Sunday, April 13, 2014
Stacks Of Possibilities
(By Ann Patchett, Parade Magazine, 12 April 2014)
As we celebrate National Library Week, Ann Patchett reflects on the modest spaces where she discovered a passion for reading. Her essay is excerpted from The Public Library by Robert Dawson—a photo survey of these vital institutions across the country.
Had I grown up down the street from the New York Public Library, I might have thought that libraries were defined by the size of their lions. If some of my earliest memories had been of Harvard’s Widener Library, I could have believed that sweeping murals by John Singer Sargent were baseline. But I attended a small Catholic girls’ school in Nashville, where our tiny library consisted of two rows of bookshelves, one on either side of the short hall between the classrooms and the nuns’ dining room. At the end of the bookshelves, Joanne Baily sat at a small table. Mrs. Baily was a mother who volunteered to help children find the book they might not know they were looking for.
Just about the time I read Betty Smith’s A Tree Grows in Brooklyn, I advanced to the upper school across the parking lot. The library there was a big step up. The books were kept in their own small room. I remember wanting to check out Robert Nathan’s Portrait of Jennie because it looked romantic, but at the circulation desk I was denied. Sister Bonaventure, taking a long look at the cover (a painting of a girl looking vaguely pensive), deemed the book inappropriate. I went back for another novel, and then another, and every time was instructed to reshelve my selection. I finally decided that Sister Bonaventure did not approve of fiction. Testing my theory, I brought several books of poetry to the checkout and sailed through. That was how I came to start reading T.S. Eliot and W.B. Yeats and Sylvia Plath in seventh grade.
So while I went on in life to be deeply impressed by the Philadelphia Free Library and the Los Angeles County Public Library and our own stunning Nashville Public Library, my idea of what a library is remains simple: a collection of books, however many or few, that are loaned out and gathered back. We may never have full equality in our legal system, or our schools, but in our libraries there is parity: All are welcome, all books are free, and, if you can wait a little while, all books are available. These days, with the advent of the interlibrary loan system, that includes just about any book you might want. The one-room structure in rural Kansas is as rich in books as the aforementioned Widener.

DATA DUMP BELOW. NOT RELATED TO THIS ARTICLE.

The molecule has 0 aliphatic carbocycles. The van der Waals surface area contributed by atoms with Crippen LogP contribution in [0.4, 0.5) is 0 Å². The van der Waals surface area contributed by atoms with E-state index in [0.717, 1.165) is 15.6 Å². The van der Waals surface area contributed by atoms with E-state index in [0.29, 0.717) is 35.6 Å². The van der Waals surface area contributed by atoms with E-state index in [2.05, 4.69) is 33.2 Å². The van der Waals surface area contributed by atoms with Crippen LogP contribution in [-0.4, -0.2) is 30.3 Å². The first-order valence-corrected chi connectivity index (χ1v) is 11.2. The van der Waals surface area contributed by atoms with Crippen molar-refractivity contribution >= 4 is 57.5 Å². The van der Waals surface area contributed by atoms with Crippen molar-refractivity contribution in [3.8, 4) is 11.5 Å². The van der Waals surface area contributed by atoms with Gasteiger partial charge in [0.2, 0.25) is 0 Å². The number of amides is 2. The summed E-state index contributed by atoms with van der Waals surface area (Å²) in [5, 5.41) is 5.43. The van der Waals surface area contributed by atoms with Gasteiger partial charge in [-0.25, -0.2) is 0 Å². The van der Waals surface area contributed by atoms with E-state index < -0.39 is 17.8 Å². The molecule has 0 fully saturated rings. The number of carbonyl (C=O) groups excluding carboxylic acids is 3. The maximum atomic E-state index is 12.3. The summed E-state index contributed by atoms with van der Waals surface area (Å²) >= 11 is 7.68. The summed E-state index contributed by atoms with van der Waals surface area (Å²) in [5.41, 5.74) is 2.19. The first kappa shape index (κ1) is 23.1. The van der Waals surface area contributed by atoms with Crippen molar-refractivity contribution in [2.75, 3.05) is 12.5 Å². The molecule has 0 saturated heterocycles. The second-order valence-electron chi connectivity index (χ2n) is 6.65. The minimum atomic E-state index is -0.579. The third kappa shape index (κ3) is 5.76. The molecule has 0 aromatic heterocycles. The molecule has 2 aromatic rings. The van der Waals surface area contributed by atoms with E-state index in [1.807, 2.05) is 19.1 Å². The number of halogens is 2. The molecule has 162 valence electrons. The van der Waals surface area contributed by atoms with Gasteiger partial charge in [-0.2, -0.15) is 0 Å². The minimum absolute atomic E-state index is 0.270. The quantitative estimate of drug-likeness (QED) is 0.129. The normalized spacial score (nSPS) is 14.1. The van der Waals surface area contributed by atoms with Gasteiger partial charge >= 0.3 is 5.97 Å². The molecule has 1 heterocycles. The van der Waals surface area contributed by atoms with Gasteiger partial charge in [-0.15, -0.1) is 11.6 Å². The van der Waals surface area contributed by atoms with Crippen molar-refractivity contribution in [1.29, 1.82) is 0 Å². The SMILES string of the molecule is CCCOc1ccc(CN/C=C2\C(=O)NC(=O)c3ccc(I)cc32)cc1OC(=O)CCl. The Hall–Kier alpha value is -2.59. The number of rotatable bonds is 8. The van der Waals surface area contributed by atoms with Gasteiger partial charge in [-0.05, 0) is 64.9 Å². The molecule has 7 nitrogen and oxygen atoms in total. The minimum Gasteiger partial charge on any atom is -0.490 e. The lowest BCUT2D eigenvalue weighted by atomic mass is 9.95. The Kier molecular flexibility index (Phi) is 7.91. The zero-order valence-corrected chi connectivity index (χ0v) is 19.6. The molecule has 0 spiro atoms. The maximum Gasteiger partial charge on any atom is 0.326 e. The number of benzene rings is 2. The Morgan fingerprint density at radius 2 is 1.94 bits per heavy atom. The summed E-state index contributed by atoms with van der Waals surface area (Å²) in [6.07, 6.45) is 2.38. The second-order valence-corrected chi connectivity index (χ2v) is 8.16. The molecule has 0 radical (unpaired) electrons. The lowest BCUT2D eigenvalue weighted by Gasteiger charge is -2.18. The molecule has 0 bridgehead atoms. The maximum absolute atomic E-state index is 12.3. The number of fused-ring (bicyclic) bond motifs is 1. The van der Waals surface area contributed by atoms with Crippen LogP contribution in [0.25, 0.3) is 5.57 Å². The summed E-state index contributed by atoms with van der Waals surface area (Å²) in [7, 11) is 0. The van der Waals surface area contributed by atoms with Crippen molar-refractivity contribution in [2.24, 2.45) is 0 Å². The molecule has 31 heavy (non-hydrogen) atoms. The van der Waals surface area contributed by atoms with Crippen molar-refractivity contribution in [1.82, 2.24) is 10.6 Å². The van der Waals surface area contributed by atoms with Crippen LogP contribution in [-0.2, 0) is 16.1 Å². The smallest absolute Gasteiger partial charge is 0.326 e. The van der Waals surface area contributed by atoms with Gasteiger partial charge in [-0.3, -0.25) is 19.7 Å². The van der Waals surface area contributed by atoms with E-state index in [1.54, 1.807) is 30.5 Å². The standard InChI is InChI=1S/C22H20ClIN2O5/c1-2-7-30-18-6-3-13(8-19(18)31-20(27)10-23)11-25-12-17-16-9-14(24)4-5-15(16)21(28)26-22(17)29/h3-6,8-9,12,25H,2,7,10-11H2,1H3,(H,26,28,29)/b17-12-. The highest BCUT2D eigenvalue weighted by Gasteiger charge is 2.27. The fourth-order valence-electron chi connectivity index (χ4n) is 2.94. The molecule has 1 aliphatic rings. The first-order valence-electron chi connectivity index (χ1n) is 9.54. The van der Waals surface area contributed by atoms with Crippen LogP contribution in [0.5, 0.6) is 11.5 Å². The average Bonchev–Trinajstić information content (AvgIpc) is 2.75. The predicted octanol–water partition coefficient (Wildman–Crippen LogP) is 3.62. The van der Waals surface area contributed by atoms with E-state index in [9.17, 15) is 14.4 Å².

Of course, my book-centric view of libraries could easily be seen as dated. Libraries have considerably more than books to manage these days. So why, in a time when libraries also serve as computer centers, senior centers, teen centers, classrooms, and homeless shelters, is there so much speculation that they’ve become irrelevant? In 1897 Mark Twain wrote a note to a friend that read, “James Ross Clemens, a cousin of mine, was seriously ill two or three weeks ago in London, but is well now. The report of my illness grew out of his illness; the report of my death was an exaggeration.” Like James Ross Clemens, the book industry has endured a serious illness. The advent of ebooks caused a great deal of panic. But books, ever tenacious, have made a strong recovery. It is my belief that the publishing industry’s illness brought about the notion that libraries were on their last leg. Libraries, like Twain himself, had never been sick in the first place.
So, if you are fortunate enough to buy your own books, and you have your own computer, and you’re not in search of a story hour for your kids, then don’t forget about the members of your community who perhaps lack your resources—the ones who love to read, who long to learn, who need a place to sit and think. Make sure you remember to support their quest for a better life. That’s what a library promises us, after all: A better life. And that’s what libraries have delivered.